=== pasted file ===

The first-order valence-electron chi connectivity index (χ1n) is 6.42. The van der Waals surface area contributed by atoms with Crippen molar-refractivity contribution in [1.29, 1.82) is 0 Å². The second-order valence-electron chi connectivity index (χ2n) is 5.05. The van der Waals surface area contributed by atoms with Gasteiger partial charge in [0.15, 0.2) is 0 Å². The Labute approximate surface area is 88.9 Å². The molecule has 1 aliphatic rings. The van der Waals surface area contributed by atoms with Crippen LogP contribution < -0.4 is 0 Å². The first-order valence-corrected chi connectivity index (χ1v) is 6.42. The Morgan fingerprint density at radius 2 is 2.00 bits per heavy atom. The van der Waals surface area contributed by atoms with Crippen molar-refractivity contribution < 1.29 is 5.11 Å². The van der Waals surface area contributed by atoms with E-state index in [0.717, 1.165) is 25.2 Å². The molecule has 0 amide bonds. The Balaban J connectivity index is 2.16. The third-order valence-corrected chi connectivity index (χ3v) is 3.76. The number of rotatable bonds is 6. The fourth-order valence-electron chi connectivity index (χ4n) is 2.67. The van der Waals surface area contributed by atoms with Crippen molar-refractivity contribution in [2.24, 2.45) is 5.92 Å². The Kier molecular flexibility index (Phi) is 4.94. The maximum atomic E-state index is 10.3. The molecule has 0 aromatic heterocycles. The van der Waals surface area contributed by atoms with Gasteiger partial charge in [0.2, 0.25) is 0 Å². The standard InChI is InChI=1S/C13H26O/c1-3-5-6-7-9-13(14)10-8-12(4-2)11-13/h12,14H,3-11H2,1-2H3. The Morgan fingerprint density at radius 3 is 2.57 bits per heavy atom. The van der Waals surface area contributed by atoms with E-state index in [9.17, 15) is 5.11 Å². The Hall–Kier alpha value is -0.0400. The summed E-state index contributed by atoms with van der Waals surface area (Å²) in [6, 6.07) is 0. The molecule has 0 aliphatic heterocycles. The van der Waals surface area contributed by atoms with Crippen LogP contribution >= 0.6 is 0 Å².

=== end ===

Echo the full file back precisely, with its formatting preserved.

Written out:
The first-order valence-electron chi connectivity index (χ1n) is 6.42. The van der Waals surface area contributed by atoms with Crippen molar-refractivity contribution in [1.29, 1.82) is 0 Å². The second-order valence-electron chi connectivity index (χ2n) is 5.05. The van der Waals surface area contributed by atoms with Gasteiger partial charge in [0.15, 0.2) is 0 Å². The Labute approximate surface area is 88.9 Å². The molecule has 1 aliphatic rings. The van der Waals surface area contributed by atoms with Crippen LogP contribution < -0.4 is 0 Å². The first-order valence-corrected chi connectivity index (χ1v) is 6.42. The Morgan fingerprint density at radius 2 is 2.00 bits per heavy atom. The van der Waals surface area contributed by atoms with Crippen molar-refractivity contribution < 1.29 is 5.11 Å². The van der Waals surface area contributed by atoms with E-state index in [0.717, 1.165) is 25.2 Å². The molecule has 0 amide bonds. The Balaban J connectivity index is 2.16. The third-order valence-corrected chi connectivity index (χ3v) is 3.76. The number of rotatable bonds is 6. The fourth-order valence-electron chi connectivity index (χ4n) is 2.67. The van der Waals surface area contributed by atoms with Crippen molar-refractivity contribution in [2.24, 2.45) is 5.92 Å². The Kier molecular flexibility index (Phi) is 4.94. The maximum atomic E-state index is 10.3. The molecule has 0 aromatic heterocycles. The van der Waals surface area contributed by atoms with Gasteiger partial charge in [0.2, 0.25) is 0 Å². The standard InChI is InChI=1S/C13H26O/c1-3-5-6-7-9-13(14)10-8-12(4-2)11-13/h12,14H,3-11H2,1-2H3. The Morgan fingerprint density at radius 3 is 2.57 bits per heavy atom. The van der Waals surface area contributed by atoms with E-state index in [9.17, 15) is 5.11 Å². The Hall–Kier alpha value is -0.0400. The summed E-state index contributed by atoms with van der Waals surface area (Å²) in [6, 6.07) is 0. The molecule has 0 aliphatic heterocycles. The van der Waals surface area contributed by atoms with Crippen LogP contribution >= 0.6 is 0 Å².